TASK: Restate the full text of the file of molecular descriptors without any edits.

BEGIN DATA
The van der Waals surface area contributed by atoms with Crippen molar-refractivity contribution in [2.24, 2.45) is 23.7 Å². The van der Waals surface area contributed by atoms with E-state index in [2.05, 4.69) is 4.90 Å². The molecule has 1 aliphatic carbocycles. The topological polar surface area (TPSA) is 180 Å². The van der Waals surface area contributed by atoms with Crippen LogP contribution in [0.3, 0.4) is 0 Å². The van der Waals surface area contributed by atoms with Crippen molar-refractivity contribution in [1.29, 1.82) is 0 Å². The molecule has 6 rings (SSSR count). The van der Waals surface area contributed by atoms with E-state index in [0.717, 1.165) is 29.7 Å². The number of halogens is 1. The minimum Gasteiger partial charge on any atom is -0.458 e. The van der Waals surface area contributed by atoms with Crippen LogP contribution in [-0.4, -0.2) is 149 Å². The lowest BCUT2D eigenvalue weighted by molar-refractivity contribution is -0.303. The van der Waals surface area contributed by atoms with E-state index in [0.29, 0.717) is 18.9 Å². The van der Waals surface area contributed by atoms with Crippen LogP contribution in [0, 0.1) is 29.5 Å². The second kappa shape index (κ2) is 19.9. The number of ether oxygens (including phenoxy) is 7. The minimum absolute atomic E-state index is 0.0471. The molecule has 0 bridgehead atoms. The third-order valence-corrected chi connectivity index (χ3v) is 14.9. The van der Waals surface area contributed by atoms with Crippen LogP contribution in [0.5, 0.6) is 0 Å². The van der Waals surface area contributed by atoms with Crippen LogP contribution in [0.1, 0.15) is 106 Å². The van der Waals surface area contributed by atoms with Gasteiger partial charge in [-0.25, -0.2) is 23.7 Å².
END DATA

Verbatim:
The van der Waals surface area contributed by atoms with Crippen molar-refractivity contribution in [2.24, 2.45) is 23.7 Å². The van der Waals surface area contributed by atoms with E-state index in [2.05, 4.69) is 4.90 Å². The molecule has 1 aliphatic carbocycles. The topological polar surface area (TPSA) is 180 Å². The van der Waals surface area contributed by atoms with Crippen LogP contribution in [0.3, 0.4) is 0 Å². The van der Waals surface area contributed by atoms with Crippen molar-refractivity contribution in [1.29, 1.82) is 0 Å². The molecule has 6 rings (SSSR count). The van der Waals surface area contributed by atoms with E-state index in [0.717, 1.165) is 29.7 Å². The number of halogens is 1. The minimum Gasteiger partial charge on any atom is -0.458 e. The van der Waals surface area contributed by atoms with Crippen LogP contribution in [-0.4, -0.2) is 149 Å². The lowest BCUT2D eigenvalue weighted by molar-refractivity contribution is -0.303. The van der Waals surface area contributed by atoms with E-state index in [0.29, 0.717) is 18.9 Å². The van der Waals surface area contributed by atoms with Crippen LogP contribution in [0, 0.1) is 29.5 Å². The second kappa shape index (κ2) is 19.9. The number of ether oxygens (including phenoxy) is 7. The minimum absolute atomic E-state index is 0.0471. The molecule has 0 bridgehead atoms. The third-order valence-corrected chi connectivity index (χ3v) is 14.9. The van der Waals surface area contributed by atoms with Crippen LogP contribution in [0.5, 0.6) is 0 Å². The van der Waals surface area contributed by atoms with Crippen LogP contribution in [0.1, 0.15) is 106 Å². The van der Waals surface area contributed by atoms with Gasteiger partial charge in [-0.25, -0.2) is 23.7 Å².